Acoustic and Visual Privacy: The new HIPAA (Health Insurance Portability and Accessibility Act) regulations address the security and privacy of "protected health information" (PHI). These regulations put new emphasis on acoustic and visual privacy, and may affect location and layout of workstations that handle medical records and other patient information-both paper and electronic-as well as patient accommodations. Flow diagrams created in the beginning of the design process should address controlled access areas.
Emergency Backup Systems: Typically, this space type will require emergency battery backup for 25% of lighting. Refer to individual utility requirements for specific medical equipment.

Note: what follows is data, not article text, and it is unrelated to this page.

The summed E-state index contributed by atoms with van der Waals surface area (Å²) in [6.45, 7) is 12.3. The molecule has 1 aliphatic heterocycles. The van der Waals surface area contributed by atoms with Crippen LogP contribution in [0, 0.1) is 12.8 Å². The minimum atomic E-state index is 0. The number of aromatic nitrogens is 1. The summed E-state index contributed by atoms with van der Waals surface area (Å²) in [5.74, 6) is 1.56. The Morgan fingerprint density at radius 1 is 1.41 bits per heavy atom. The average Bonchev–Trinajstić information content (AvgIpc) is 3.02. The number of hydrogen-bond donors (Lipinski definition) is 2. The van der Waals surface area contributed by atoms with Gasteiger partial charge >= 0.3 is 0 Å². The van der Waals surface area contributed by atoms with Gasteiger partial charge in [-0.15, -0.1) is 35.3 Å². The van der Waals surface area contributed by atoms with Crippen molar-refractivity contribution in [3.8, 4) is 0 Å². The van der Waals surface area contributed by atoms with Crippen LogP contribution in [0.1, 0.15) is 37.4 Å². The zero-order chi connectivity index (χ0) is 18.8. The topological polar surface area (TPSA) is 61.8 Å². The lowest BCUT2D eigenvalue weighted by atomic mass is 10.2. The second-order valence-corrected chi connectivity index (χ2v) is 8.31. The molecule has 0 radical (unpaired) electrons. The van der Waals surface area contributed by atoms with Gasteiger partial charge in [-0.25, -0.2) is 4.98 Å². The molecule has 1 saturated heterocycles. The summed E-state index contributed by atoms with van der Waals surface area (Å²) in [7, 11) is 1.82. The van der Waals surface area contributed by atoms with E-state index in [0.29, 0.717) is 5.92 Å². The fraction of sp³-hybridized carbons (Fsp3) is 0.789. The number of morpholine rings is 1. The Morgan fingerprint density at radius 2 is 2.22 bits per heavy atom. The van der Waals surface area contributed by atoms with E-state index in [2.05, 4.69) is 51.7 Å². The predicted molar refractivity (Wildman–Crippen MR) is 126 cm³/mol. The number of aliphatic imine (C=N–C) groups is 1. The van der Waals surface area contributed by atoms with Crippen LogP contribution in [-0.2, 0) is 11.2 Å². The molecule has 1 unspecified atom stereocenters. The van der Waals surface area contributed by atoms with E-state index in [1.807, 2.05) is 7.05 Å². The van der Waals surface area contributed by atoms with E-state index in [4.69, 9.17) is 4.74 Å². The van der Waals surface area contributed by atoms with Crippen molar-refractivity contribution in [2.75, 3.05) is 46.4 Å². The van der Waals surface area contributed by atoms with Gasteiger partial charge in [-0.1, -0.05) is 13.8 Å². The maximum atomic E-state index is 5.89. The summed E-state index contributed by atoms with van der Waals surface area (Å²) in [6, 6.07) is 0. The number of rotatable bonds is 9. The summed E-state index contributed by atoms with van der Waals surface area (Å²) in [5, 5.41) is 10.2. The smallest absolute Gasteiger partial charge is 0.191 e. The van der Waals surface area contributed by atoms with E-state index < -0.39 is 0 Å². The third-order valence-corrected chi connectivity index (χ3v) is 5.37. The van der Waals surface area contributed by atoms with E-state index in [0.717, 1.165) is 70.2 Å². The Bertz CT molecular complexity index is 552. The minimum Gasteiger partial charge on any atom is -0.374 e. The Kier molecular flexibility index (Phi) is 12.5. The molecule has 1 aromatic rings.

Fire Protection and Life Safety measures need to be addressed and incorporated into the design as per local or state codes and specific requirements of the clinic/health unit.
Furniture should be washable and fire-retardant. To prevent falls, choose carpeting that contrasts with the color of the clinic's reception furniture.
Scale and Separation: When designing clinics for children, incorporate child-sized seating and tables into reception area/check-in room. Allow a separate seating area for children who are ill and contagious to prevent spreading illness.
Use healthy indoor materials that do not off-gas and that meet no- or Low-VOC requirements while also meeting hygienic and anti-microbial requirements.
Provide ample natural daylighting and views and access to nature wherever possible.